Kitchen Lighting System

So I’ve been trying to figure out what to do about lighting in my kitchen. I don’t have a usable window, and I only have one overhead light. I keep putting bigger and bigger bulbs in it, but it’s still rarely enough light. Everything come out dark and very slightly blurry because of the long shutter times.

Clearly, I needed more light. I’ve looked at some of the commercial systems, but they’re all bulky and/or expensive, and I didn’t want to spend several hundred dollars on lights.

I started with generic reflector work lights, with big CFL bulbs in them. That was okay, but I had to juggle them and the camera, and since they didn’t come with diffusers, I always had these terrible bits of glare. I thought about various solutions – scuffed up lexan and white fabric were at the top of the list. Then I took a good look at the roll of Press N Seal wrap in the kitchen, and gave it a try. And it works great! If you wanted more diffusion, you could put on two layer. So, here’s the first part – I have two of these:

Kitchen Lighting System

The lights were about $10 each, and the bulbs were about another $5.

Next, I needed a stand. I tried some prototypes with boxes, but they were all too big and bulky and fragile. I wanted something that collapsed down when I wasn’t using it, so I went with the universal Cheap And Easy Building Material – PVC pipe.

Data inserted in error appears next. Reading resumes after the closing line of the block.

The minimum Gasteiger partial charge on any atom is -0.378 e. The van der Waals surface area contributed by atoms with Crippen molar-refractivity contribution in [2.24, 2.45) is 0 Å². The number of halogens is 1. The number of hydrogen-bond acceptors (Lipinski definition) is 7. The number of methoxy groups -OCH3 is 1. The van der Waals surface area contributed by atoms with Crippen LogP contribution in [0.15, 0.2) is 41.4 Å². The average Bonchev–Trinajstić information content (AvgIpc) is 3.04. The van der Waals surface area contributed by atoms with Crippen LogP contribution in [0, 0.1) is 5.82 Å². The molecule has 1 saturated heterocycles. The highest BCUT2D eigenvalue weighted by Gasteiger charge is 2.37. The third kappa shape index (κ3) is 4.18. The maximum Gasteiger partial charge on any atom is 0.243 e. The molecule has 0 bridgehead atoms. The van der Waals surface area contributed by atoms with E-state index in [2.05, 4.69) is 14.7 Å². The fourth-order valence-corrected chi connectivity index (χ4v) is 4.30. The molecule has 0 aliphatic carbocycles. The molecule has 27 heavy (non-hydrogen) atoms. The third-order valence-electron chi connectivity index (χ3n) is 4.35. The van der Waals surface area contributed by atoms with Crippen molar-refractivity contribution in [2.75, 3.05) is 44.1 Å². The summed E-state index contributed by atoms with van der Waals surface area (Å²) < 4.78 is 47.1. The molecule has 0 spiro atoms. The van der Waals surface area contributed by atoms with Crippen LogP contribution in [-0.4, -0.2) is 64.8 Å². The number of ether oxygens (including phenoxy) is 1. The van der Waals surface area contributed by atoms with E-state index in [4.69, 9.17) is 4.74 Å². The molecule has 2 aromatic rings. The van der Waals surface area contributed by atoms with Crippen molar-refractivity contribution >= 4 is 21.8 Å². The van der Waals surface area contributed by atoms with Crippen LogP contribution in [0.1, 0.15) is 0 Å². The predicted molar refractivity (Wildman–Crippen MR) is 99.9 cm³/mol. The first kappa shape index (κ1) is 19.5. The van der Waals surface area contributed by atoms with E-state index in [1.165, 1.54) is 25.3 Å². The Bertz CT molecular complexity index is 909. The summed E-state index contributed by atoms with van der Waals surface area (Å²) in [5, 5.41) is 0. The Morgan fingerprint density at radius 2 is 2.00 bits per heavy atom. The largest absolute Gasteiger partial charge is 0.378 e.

Start with 10 ft of 1/2 PVC pipe. Cut two long and two short pieces – the actual lengths will depend on the size of your countertop and the size of your lights. For the corners, I found 3-way joints, with smooth sockets on 2 sides and a threaded socket on the third. Then I found 4 more couplers that had male threads on one side and a smooth socket on the other:

Kitchen Lighting System

Glue together, using only the unthreaded sockets, into a rectangle:

Kitchen Lighting System

Now cut 4 legs, preferably all the same length. Glue into the female side of the remaining couplers – these will be the legs. You can also cap the bottom end if you were sloppy about getting the legs all the same length.

Kitchen Lighting System

Now, screw the legs into the top:

Kitchen Lighting System

And attach the lights. I spaced mine so the light would sit flat on top, but you can clip them any way that works for you:

Kitchen Lighting System

How well did it work? I went from having to shoot at 1/25 to 1/30 of a second to 1/100th. Here’s the before and after shots:

Kitchen Lighting SystemKitchen Lighting System

Not bad for $30 in lights and less then $20 in PVC!

3 Comments

  1. You rock! You need to spread the word about this, and next time I am over I am really going to eyeball this too! Love the lighting!

  2. Stephanie S.
    5:19 pm on April 22nd, 2010

    Wow! It really makes a difference! Nice job on the stand and the plastic wrap on the lights.

    Now, just put some chocolate over those pretzels, and I’ll be right over…

  3. Dylan Smith
    12:04 pm on April 26th, 2010

    That’s really nice.

    You may find it makes a good copy stand too, for digitising photographs of which you don’t have the negatives (assuming you don’t already have a scanner).